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Call by CPRE to enhance Green Belt for all

Golf course at Sturminster Marshall, a local Green Belt site proposed in the draft Local Plan Golf course at Sturminster Marshall, a local Green Belt site proposed in the draft Local Plan

27th May 2022

Just a relatively modest increase in investment in our Green Belts would see significant benefit for nearly half the population.

CPRE has just published a report 'The countryside next door: why we need to invest in greener, healthier Green Beltscalling on Government to commit to providing sufficient funds to deliver on its commitment, in the Levelling Up Bill, to ‘improved Green Belts around towns and cities’. The report is based on research analysing the geographical spread of agri-environment schemes and considers the financial implications of the Environmental Land Management schemes that are to be introduced. CPRE urges Government to honour its pledge to both protect and enhance Green Belt land.

Agri-environment schemes to plant trees, improve soil health, boost biodiversity and restore historic parks and buildings are not sufficiently benefiting the countryside that is most accessible to the general public, especially the 30 million people who live in urban centres. Only 19% of Green Belt land is covered by agri-environment schemes, yet 28% of land is covered by such schemes overall, indicating significant under-investment where it is most needed.

CPRE finds that the increase in visitors to Green Belt land seen during the pandemic is being maintained, with greater recognition of the benefits to health and wellbeing provided by access to nature. But this valuable Green Belt land is under increasing threat of development and in need of greater protection.

Locally, a big problem is the questionable use of the undefined term ‘exceptional circumstances’ to justify removal of land from Green Belts for development. Such development is too often large executive houses that do nothing to address the lack of affordable housing for Dorset residents, and has seen 70% of the Green Belt around Wimborne removed for development. In recent years this power has also been used to remove Green Belt protection from the countryside next door to many in BCP and East Dorset, particularly in the Stour Valley.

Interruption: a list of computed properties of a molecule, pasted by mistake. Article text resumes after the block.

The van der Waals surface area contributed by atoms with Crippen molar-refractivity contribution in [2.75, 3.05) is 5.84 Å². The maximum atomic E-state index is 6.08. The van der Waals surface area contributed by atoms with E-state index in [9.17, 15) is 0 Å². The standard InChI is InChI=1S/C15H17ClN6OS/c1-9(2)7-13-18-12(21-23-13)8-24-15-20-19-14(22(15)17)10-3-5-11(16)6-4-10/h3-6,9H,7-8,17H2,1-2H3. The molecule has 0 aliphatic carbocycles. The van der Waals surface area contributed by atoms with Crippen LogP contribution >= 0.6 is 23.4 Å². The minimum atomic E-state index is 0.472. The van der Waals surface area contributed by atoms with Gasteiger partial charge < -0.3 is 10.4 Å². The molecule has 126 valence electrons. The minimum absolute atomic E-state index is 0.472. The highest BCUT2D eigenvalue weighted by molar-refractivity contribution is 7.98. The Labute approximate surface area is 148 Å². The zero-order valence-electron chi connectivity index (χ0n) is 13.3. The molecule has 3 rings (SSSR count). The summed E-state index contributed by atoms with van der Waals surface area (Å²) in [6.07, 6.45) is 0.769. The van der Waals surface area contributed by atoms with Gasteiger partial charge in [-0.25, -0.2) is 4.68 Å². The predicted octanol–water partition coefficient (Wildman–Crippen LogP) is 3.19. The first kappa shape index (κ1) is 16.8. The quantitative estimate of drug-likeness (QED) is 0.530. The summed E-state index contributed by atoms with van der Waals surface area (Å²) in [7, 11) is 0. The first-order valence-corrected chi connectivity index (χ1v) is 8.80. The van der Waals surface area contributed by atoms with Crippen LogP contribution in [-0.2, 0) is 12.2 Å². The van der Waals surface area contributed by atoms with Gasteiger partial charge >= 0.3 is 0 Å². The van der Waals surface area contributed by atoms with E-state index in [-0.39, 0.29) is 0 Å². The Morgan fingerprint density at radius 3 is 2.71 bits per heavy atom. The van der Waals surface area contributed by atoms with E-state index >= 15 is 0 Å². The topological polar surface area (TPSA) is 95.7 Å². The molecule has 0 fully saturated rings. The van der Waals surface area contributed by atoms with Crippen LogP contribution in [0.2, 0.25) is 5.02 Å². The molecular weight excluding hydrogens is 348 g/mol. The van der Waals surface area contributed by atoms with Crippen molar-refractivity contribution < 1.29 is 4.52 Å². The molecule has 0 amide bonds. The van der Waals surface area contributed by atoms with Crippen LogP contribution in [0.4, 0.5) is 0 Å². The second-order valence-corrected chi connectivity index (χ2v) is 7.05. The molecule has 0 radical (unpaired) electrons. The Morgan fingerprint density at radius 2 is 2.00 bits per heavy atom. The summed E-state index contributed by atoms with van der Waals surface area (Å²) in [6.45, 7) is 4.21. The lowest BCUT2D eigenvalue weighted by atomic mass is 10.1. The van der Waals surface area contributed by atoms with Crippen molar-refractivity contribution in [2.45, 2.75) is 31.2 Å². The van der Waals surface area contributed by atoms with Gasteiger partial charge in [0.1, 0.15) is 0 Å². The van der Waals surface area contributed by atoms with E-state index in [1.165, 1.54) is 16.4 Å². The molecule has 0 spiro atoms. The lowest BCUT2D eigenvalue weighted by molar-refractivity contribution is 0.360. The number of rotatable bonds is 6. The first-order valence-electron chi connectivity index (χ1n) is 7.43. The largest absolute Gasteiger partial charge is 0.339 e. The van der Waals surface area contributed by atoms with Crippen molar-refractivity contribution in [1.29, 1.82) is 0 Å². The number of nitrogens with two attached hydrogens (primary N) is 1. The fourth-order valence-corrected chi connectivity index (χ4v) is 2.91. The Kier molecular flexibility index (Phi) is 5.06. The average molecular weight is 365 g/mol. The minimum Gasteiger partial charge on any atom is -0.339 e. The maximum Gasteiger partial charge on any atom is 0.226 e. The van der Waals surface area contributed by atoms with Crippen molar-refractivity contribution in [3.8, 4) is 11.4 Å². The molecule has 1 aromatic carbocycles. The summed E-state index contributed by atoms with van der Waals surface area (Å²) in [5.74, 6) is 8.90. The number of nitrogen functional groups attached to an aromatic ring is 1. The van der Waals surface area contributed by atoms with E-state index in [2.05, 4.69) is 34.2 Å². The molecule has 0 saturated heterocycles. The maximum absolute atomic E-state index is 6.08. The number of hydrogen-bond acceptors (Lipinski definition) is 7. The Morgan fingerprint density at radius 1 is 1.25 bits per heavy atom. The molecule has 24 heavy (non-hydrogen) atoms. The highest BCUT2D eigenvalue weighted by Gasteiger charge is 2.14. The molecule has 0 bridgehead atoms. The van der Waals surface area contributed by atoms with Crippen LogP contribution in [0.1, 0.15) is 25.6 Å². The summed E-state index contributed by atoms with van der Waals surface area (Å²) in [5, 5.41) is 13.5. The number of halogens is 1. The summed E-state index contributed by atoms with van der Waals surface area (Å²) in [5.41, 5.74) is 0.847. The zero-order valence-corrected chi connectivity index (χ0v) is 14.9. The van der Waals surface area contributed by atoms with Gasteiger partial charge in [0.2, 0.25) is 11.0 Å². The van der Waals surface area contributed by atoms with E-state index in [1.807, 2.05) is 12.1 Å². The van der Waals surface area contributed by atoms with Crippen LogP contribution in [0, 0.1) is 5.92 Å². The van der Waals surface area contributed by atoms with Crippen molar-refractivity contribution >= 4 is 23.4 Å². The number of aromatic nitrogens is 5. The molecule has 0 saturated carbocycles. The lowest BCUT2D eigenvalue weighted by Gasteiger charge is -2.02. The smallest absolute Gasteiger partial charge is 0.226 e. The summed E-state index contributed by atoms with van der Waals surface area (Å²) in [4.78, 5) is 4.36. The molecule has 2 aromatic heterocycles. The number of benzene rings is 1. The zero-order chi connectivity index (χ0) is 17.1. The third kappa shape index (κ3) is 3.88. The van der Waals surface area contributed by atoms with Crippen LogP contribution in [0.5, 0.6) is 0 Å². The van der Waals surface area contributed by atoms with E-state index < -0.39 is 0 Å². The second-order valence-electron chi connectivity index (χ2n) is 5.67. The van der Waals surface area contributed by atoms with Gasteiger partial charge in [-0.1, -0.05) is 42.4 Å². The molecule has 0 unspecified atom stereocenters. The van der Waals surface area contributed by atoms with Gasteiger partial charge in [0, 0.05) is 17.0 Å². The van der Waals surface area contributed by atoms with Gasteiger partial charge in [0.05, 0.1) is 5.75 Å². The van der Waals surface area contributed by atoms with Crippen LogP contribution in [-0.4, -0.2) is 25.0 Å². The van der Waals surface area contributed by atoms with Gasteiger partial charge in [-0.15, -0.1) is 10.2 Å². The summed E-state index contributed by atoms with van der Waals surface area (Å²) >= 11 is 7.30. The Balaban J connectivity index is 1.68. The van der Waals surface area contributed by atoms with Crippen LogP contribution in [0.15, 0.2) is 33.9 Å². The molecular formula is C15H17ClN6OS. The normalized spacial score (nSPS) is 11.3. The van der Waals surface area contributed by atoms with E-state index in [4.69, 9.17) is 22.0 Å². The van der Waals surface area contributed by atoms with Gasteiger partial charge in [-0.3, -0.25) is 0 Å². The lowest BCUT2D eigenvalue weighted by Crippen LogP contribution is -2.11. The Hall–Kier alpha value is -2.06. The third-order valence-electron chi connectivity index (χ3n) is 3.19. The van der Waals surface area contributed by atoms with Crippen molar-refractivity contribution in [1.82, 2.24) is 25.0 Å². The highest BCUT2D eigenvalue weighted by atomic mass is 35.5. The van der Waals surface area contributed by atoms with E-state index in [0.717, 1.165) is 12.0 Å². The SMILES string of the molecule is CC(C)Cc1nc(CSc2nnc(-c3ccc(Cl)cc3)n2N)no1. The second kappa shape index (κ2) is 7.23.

Peter Bowyer, Chair of Dorset CPRE, said:

This report is both timely and important. I understand that Dorset Council are considering the case for relaxing the Green Belt designations on ground of exceptional circumstances. A commitment from Government to increase funding for Green Belt protection and enhancement would send a powerful message that it is serious in its aim to develop ‘brownfield first’. It would also demonstrate its recognition of the enormous value to health and wellbeing of the countryside around our towns and cities.

The introduction of Environmental Land Management schemes will replace previous agricultural and land management subsidies and will be the mechanism by which Government funds its commitment to safeguard and improve Green Belt land. It is vital that the funding for these schemes recognises the enormous benefits to be achieved by that investment, not least for urban dwellers.

Dorset residents can play their part by writing to their MPs, ward councillors, parish councillors and the press drawing attention to the serious threat to the Green Belts highlighted in the CPRE report and urging them to put pressure on the Government to honour its commitments with the necessary funding. 


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